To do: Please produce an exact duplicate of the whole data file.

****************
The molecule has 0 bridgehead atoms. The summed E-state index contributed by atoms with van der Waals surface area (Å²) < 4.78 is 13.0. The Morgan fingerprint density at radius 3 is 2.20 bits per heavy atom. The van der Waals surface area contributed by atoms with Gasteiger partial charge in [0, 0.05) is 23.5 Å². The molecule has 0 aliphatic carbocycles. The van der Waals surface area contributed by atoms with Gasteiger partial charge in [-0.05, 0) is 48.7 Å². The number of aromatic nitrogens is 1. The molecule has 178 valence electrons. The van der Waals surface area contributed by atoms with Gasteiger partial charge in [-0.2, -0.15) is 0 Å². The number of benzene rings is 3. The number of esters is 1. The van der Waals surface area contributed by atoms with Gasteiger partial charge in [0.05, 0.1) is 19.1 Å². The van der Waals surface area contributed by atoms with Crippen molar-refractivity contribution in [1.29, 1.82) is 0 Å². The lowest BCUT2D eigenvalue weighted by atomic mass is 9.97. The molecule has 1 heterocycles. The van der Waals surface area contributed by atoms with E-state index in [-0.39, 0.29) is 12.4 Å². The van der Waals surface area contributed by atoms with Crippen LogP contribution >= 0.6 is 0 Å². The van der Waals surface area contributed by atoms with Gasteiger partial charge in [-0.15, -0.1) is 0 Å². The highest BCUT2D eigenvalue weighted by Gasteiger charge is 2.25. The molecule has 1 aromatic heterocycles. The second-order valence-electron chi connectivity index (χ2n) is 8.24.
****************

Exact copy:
The molecule has 0 bridgehead atoms. The summed E-state index contributed by atoms with van der Waals surface area (Å²) < 4.78 is 13.0. The Morgan fingerprint density at radius 3 is 2.20 bits per heavy atom. The van der Waals surface area contributed by atoms with Gasteiger partial charge in [0, 0.05) is 23.5 Å². The molecule has 0 aliphatic carbocycles. The van der Waals surface area contributed by atoms with Gasteiger partial charge in [-0.05, 0) is 48.7 Å². The number of aromatic nitrogens is 1. The molecule has 178 valence electrons. The van der Waals surface area contributed by atoms with Gasteiger partial charge in [-0.2, -0.15) is 0 Å². The number of benzene rings is 3. The number of esters is 1. The van der Waals surface area contributed by atoms with Gasteiger partial charge in [0.05, 0.1) is 19.1 Å². The van der Waals surface area contributed by atoms with Crippen molar-refractivity contribution in [1.29, 1.82) is 0 Å². The lowest BCUT2D eigenvalue weighted by atomic mass is 9.97. The molecule has 1 heterocycles. The van der Waals surface area contributed by atoms with E-state index in [-0.39, 0.29) is 12.4 Å². The van der Waals surface area contributed by atoms with Crippen LogP contribution >= 0.6 is 0 Å². The van der Waals surface area contributed by atoms with Gasteiger partial charge in [-0.15, -0.1) is 0 Å². The highest BCUT2D eigenvalue weighted by Gasteiger charge is 2.25. The molecule has 1 aromatic heterocycles. The second-order valence-electron chi connectivity index (χ2n) is 8.24.